At Village Glen High School, the social studies curriculum presents important trends in the historical, political, economic, and social development of the world. Students are encouraged to question and make connections between the facts and ideas surrounding these trends. Methodologies include lecture, discussion, research, essays, and film. As a general rule, students are placed in history courses by grade level.
World History, Grade 10, 1 year history credit
This is a yearlong course that covers the themes of power and authority, religious and ethical systems, revolution, interaction with the environment,economics, cultural interaction, empire building, science and technology. The course covers the beginnings of the modern world, absolutism in Europe, The French Revolution,The Industrial Revolution, Imperialism, WWI, WWII, and the postwar world.
United States History, Grade 11, 1 year of history credit
Students study, discuss, and debate central issues in United States history between the 17th and 21st centuries. Students examine the main features of the American experience: the nature of colonial life, the reasons for the revolutionary break from England, the constitutional system, the development of democracy and capitalism, reform movements and the Civil War, the impact of the frontier, the changing nature of business and government, the changing role of the United States as a world power, and the struggle to achieve class, ethnic, racial, and gender equality.
United States Government, Grade 12, 1 semester of history credit
The course focuses on the structure, functions, and powers of government at the national, state, and local levels. Students interpret the U.S. Constitution and analyze the three branches of our federal system. The course examines the major historical and philosophical influences contained in the Constitution and discusses the role of government at the international, national, state, and local levels.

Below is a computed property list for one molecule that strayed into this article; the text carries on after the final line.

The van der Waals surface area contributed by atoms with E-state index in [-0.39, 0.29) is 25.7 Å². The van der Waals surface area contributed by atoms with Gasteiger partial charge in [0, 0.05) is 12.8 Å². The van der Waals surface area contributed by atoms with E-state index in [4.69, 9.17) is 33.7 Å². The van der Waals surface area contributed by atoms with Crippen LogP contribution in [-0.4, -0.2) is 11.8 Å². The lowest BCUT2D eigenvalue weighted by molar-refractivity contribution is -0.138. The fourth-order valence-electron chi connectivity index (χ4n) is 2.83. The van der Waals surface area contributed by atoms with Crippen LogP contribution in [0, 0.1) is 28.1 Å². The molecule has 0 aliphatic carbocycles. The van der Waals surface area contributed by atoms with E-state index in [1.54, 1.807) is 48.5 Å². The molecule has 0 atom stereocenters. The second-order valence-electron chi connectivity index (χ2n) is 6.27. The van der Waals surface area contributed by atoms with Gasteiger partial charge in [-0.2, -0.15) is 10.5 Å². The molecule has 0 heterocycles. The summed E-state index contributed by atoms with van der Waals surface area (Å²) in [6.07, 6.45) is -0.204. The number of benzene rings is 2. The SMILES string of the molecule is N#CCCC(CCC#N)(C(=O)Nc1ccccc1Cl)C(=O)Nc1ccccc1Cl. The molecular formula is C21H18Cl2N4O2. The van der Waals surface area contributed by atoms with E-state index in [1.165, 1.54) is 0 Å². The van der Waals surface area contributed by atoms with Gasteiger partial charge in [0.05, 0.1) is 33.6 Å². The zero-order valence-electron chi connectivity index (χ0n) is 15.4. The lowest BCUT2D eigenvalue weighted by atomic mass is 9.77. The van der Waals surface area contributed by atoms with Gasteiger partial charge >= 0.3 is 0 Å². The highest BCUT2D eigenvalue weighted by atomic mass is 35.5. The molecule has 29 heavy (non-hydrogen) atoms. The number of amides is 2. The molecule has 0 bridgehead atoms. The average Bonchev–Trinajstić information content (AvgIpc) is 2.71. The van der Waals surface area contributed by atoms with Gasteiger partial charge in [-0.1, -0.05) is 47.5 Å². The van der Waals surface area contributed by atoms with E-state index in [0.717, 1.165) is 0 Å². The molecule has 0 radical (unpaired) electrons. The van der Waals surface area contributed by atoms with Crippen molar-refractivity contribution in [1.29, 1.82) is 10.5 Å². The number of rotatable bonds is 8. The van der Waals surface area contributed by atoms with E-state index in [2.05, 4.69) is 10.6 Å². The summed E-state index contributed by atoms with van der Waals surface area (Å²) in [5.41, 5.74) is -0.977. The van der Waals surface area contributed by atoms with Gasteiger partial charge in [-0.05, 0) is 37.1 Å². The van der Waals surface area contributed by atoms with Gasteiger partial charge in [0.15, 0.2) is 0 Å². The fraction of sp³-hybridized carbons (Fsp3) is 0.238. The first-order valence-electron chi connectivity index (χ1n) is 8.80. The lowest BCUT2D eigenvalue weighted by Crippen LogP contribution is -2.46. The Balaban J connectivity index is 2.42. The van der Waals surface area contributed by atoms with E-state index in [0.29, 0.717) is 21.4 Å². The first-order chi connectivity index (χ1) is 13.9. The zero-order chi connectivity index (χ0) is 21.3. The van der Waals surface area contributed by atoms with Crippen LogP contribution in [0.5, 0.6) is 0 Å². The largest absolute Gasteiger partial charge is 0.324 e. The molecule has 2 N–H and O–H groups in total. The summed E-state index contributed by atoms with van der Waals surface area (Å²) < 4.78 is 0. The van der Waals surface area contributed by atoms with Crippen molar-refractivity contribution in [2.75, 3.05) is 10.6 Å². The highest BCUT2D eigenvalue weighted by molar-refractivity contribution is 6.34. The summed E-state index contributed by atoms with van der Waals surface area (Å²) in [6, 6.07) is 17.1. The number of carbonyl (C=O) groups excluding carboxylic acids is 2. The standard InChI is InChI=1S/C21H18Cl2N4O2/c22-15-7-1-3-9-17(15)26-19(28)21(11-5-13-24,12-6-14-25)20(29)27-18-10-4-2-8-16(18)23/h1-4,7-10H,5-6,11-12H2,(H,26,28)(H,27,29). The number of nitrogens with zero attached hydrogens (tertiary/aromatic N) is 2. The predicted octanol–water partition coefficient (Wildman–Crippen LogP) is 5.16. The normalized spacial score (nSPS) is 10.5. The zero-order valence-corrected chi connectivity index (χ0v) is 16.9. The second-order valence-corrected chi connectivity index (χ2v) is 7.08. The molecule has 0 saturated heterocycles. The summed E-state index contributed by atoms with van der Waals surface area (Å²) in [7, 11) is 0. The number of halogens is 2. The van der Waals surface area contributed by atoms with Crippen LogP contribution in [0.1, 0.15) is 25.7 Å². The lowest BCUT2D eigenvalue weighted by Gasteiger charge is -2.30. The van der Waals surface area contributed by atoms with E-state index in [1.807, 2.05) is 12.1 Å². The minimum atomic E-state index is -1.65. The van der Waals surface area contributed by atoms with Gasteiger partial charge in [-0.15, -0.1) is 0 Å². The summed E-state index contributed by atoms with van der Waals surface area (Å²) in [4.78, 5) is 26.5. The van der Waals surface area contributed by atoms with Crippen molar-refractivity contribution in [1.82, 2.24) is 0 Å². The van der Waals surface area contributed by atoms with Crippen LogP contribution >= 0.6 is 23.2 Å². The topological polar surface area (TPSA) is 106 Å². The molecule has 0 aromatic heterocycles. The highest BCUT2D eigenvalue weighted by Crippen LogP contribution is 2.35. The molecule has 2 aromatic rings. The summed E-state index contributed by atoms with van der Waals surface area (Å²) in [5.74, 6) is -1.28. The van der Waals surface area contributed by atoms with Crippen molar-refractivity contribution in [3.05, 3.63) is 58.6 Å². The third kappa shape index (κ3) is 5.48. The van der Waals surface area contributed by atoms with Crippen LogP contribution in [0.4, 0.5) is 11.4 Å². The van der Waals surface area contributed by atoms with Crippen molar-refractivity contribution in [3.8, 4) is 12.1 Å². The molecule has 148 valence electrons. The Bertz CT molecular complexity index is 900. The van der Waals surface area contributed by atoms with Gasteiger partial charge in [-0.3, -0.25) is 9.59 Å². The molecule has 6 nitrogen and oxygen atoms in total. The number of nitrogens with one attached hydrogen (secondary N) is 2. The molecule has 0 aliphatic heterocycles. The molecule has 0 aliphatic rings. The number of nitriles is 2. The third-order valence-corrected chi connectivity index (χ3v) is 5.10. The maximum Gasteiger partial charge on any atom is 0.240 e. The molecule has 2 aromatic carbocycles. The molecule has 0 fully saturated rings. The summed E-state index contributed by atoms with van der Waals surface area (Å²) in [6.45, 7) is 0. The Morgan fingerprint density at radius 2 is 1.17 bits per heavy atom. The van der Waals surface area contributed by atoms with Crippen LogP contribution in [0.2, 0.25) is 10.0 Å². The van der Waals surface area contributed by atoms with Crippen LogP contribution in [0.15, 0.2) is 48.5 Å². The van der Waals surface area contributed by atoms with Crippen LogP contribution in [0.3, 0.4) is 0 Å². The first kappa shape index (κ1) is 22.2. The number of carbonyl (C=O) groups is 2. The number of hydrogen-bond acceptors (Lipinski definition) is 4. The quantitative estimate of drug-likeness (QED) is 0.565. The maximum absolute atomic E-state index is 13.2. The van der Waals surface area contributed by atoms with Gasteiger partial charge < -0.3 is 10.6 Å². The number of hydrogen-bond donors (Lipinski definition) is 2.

Economics, Grade 12, 1 semester of history credit
This course studies the law of supply and demand, forms of business, labor unions, government finances and influence on the economy, money and prices, and inflation and deflation cycles. The course also relates history and politics to the study of economics.
Geography, 1 semester elective credit or 1 semester geography credit
The purpose of this course is to study physical geography, including the concept of the relationship of the physical environment to human culture. The course includes cultural and economic geography and geopolitics. Regional studies may include any or all of the following: Europe, Asia, Africa, Latin America, the Middle East, and Oceania. This course also stresses demography, ecology, units on natural and human resources, and continues to develop basic social science skills.
Sociology, 10 credits
Sociology is the study of group behavior and basic human institutions, including moral values, traditions, folkways, mobility, and other factors. In looking at the institutions found in all societies, this course may explore: (1) family, (2) religion, (3) community organizations, (4) political and social groups, and (5) leisure time organizations.